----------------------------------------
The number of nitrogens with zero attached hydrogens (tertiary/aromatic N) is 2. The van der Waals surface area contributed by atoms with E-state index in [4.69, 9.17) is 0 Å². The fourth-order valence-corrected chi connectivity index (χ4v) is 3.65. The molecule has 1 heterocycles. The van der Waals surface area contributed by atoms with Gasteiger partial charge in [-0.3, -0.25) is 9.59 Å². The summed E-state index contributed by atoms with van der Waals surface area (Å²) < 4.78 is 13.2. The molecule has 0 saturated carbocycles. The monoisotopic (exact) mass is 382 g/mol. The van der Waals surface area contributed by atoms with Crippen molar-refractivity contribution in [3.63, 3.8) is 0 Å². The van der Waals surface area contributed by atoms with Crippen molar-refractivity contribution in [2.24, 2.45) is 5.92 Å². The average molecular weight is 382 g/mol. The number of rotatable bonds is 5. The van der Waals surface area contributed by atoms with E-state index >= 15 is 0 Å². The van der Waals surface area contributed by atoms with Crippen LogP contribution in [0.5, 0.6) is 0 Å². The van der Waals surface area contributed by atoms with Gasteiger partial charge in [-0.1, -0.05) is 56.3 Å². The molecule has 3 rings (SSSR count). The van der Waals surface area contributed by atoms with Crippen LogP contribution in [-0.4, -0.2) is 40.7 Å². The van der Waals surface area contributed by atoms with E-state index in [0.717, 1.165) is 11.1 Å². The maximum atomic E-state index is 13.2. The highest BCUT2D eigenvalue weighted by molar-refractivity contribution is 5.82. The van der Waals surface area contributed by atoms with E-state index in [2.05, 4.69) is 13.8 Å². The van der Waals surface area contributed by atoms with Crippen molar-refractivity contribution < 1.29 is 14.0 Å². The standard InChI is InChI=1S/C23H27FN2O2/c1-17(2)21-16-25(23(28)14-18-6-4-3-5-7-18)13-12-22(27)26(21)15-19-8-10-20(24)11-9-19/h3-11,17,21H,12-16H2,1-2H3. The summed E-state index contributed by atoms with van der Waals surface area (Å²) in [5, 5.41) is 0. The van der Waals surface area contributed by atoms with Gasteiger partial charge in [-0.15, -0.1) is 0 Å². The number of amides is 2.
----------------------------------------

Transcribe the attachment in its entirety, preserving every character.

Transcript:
The number of nitrogens with zero attached hydrogens (tertiary/aromatic N) is 2. The van der Waals surface area contributed by atoms with E-state index in [4.69, 9.17) is 0 Å². The fourth-order valence-corrected chi connectivity index (χ4v) is 3.65. The molecule has 1 heterocycles. The van der Waals surface area contributed by atoms with Gasteiger partial charge in [-0.3, -0.25) is 9.59 Å². The summed E-state index contributed by atoms with van der Waals surface area (Å²) < 4.78 is 13.2. The molecule has 0 saturated carbocycles. The monoisotopic (exact) mass is 382 g/mol. The van der Waals surface area contributed by atoms with Crippen molar-refractivity contribution in [3.63, 3.8) is 0 Å². The van der Waals surface area contributed by atoms with Crippen molar-refractivity contribution in [2.24, 2.45) is 5.92 Å². The average molecular weight is 382 g/mol. The number of rotatable bonds is 5. The van der Waals surface area contributed by atoms with E-state index >= 15 is 0 Å². The van der Waals surface area contributed by atoms with Crippen LogP contribution in [0.5, 0.6) is 0 Å². The van der Waals surface area contributed by atoms with Gasteiger partial charge in [-0.1, -0.05) is 56.3 Å². The molecule has 3 rings (SSSR count). The van der Waals surface area contributed by atoms with Crippen LogP contribution in [-0.4, -0.2) is 40.7 Å². The van der Waals surface area contributed by atoms with E-state index in [0.717, 1.165) is 11.1 Å². The maximum atomic E-state index is 13.2. The highest BCUT2D eigenvalue weighted by molar-refractivity contribution is 5.82. The van der Waals surface area contributed by atoms with E-state index in [2.05, 4.69) is 13.8 Å². The van der Waals surface area contributed by atoms with Crippen molar-refractivity contribution < 1.29 is 14.0 Å². The standard InChI is InChI=1S/C23H27FN2O2/c1-17(2)21-16-25(23(28)14-18-6-4-3-5-7-18)13-12-22(27)26(21)15-19-8-10-20(24)11-9-19/h3-11,17,21H,12-16H2,1-2H3. The summed E-state index contributed by atoms with van der Waals surface area (Å²) in [5, 5.41) is 0. The van der Waals surface area contributed by atoms with Gasteiger partial charge in [-0.15, -0.1) is 0 Å². The number of amides is 2.